admin's picture


PORT MORESBY, Papua New Guinea (February 2, 1998 - Niuswire/The National)---Bougainville Copper Ltd. will require a new agreement between the company and shareholders before mining can resume at the multi-million Panguna mine, according to the company secretary, Paul Coleman.

However, the company does not want to jeopardize the Bougainville peace initiatives by prematurely raising questions concerning the future of the mine, he said.

Mr. Coleman made the remarks while announcing a K1.4 million ($US 790,000) profit for the year ending December 31, 1997.

Mr. Coleman said access to the mine site at Panguna to enable a detailed review of the company's assets has not been possible.

When the conditions on Bougainville permit, an assessment of the economic viability of restarting operations will be undertaken, he said.

Mr. Coleman said the net profit of K1.4 million for the year was based on actual transactions for the year. No provisions have been made for depreciation and amortization and no further provisions have been made for deterioration, damage and pilferage of assets over K350 million ($US 198 million) provided in 1991.

It is emphasized that even with resumption of operations, a major write-off of assets from the pre-closure value may be required, he said. Accordingly, the 1991 provision of K350 million may eventually prove to be an inadequate sum with which to reflect the loss in value of the company's assets.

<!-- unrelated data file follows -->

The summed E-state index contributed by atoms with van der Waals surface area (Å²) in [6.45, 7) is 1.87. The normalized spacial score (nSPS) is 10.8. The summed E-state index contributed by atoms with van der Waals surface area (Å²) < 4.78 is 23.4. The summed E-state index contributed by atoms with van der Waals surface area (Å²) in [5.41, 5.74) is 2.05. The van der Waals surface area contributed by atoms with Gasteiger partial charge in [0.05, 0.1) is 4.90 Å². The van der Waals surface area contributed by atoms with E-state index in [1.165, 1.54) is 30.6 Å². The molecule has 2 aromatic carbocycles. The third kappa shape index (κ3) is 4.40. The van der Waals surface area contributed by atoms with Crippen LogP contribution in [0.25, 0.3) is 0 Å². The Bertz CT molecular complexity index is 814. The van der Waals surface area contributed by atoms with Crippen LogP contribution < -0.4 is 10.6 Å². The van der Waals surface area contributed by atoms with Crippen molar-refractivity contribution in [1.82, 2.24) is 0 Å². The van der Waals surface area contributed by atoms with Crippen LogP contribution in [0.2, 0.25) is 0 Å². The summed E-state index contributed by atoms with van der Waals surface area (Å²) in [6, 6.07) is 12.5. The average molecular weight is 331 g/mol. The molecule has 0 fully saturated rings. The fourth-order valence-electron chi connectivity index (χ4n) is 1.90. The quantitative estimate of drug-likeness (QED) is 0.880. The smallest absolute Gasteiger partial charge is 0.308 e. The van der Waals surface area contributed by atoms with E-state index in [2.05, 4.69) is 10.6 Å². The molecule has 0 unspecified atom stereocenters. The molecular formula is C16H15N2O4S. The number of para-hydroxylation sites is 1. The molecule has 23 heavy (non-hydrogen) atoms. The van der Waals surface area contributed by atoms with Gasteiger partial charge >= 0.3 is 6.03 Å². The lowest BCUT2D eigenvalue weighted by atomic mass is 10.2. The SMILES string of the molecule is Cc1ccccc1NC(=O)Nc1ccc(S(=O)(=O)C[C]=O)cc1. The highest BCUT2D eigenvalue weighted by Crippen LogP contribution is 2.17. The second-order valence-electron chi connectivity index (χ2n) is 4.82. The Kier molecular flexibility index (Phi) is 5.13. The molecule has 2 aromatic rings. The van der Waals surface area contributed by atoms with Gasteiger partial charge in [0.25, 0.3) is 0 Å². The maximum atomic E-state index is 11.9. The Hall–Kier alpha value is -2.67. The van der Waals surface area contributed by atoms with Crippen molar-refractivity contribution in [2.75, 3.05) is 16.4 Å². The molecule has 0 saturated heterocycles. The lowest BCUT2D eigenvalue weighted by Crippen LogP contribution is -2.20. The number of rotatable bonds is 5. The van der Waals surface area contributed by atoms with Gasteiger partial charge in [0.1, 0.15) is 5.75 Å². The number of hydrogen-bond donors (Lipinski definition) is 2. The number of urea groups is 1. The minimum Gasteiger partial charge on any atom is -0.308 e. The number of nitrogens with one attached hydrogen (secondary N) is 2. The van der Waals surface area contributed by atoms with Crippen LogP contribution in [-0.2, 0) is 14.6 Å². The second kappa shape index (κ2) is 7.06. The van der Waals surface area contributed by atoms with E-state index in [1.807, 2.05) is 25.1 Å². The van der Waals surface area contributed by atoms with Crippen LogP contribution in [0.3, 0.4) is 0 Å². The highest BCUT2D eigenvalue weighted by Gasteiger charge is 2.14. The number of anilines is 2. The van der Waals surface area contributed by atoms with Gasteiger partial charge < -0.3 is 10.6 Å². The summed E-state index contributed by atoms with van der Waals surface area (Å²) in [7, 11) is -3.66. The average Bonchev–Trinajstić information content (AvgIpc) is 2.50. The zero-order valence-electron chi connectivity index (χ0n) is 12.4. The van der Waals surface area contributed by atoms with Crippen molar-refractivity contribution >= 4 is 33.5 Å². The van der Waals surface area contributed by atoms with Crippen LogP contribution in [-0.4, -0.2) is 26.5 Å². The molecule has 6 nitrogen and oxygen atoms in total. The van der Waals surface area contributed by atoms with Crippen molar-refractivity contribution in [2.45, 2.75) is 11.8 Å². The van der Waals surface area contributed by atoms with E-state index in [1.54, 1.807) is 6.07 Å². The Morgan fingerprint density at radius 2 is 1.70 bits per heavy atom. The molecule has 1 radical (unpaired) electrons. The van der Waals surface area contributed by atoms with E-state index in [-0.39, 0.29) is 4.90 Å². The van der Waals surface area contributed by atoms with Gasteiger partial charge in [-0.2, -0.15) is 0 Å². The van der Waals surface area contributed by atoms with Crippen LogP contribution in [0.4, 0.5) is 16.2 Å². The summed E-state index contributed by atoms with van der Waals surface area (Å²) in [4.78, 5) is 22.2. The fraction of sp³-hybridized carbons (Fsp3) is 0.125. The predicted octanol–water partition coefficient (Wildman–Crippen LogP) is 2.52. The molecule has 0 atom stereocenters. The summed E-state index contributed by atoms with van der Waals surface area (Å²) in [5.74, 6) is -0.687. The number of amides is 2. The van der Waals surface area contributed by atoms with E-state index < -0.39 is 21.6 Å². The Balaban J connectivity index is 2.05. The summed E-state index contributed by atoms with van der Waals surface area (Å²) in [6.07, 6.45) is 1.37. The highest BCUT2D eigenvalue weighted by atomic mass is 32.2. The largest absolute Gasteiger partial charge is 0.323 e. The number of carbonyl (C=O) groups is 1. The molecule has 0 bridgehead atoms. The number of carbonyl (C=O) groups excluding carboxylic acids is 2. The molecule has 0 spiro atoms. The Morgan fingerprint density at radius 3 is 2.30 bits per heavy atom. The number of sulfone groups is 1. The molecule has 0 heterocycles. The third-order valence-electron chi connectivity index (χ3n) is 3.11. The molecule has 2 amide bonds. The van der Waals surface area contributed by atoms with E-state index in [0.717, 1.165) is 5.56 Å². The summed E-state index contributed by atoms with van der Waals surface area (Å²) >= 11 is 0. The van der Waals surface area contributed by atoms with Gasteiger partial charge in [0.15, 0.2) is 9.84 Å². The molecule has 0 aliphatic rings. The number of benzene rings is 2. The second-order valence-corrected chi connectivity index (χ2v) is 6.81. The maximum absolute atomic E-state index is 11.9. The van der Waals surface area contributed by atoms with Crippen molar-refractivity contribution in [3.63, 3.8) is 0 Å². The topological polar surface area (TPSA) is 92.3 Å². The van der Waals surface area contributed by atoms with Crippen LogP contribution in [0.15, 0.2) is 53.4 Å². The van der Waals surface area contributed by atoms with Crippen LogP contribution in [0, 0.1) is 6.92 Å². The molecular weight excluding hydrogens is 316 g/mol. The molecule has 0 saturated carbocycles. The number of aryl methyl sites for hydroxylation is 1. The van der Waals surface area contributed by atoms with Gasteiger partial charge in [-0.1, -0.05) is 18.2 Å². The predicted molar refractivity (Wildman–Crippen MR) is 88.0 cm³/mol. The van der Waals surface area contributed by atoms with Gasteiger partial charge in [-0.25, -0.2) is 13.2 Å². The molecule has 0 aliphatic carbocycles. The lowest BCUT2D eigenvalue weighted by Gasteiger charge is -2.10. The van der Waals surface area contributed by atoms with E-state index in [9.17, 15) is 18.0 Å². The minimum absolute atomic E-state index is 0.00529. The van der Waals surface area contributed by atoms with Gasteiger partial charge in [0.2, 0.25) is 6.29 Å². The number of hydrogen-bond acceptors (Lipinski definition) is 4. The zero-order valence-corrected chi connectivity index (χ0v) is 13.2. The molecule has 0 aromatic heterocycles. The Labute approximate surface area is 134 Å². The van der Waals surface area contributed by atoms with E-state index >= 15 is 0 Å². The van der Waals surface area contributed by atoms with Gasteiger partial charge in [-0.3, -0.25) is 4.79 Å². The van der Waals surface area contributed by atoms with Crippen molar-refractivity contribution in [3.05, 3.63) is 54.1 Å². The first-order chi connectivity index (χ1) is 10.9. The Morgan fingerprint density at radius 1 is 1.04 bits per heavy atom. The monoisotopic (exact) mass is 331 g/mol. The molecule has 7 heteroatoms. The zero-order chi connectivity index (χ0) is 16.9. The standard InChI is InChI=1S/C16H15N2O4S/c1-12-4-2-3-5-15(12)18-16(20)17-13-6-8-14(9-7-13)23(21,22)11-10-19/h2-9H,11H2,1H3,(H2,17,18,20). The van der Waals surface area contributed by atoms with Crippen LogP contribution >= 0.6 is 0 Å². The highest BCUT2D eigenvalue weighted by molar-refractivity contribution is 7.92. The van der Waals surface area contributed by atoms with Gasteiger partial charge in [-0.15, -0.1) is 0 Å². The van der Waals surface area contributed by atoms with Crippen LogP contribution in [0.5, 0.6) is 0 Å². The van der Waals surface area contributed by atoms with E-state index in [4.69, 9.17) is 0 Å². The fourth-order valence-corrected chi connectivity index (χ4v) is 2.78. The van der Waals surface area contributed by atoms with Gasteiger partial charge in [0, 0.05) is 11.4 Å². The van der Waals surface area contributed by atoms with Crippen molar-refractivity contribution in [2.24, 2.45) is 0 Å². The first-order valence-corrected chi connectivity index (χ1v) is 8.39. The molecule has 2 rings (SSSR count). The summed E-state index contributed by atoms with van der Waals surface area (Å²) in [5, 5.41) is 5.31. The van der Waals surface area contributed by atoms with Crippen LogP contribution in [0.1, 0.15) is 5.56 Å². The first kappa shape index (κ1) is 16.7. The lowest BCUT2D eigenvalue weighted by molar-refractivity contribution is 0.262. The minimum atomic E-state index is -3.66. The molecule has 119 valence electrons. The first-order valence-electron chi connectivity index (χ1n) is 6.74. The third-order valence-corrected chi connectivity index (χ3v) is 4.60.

On this basis, the net carrying value of fixed assets at the balance date was K200.1 million ($US 112.96 million) and the cash balance was K63 million ($US 35.56 million), he said.

Mr. Coleman said "of particular interest to the company is the encouraging move towards peace on Bougainville."

He said the meetings in Burnham, New Zealand, which resulted in the signing of the "Burnham Truce" and the "Burnham Declaration Monitoring Group" and the recent talks held at Lincoln University have provided hope that sustainable peace is possible.

"Notwithstanding the encouraging prognosis for peace on Bougainville and the company's commitment to the peace process, we remain cautious about an early return to Panguna.

"The first and paramount issue is a sustainable peace settlement. The company does not want to jeopardize the current peace initiatives by prematurely raising questions concerning the future of the Panguna mine.

"It is recognized that any return to production at Panguna will require an agreement between the company and shareholders on the terms under which mining can be carried out," he said.

Title -- 1140 BOUGAINVILLE: New deed needed for Panguna Date -- 2 February 1998 Byline – None Origin -- Niuswire Source -- The National (PNG), 30/1/98 Copyright -- The National Status -- Unabridged

This document is for educational and personal use only. Recipients should seek permission from the copyright source for reprinting. This service is provided by Journalism Studies, University of Papua New Guinea. Please acknowledge NIUSWIRE.


Rate this article: 
No votes yet

Add new comment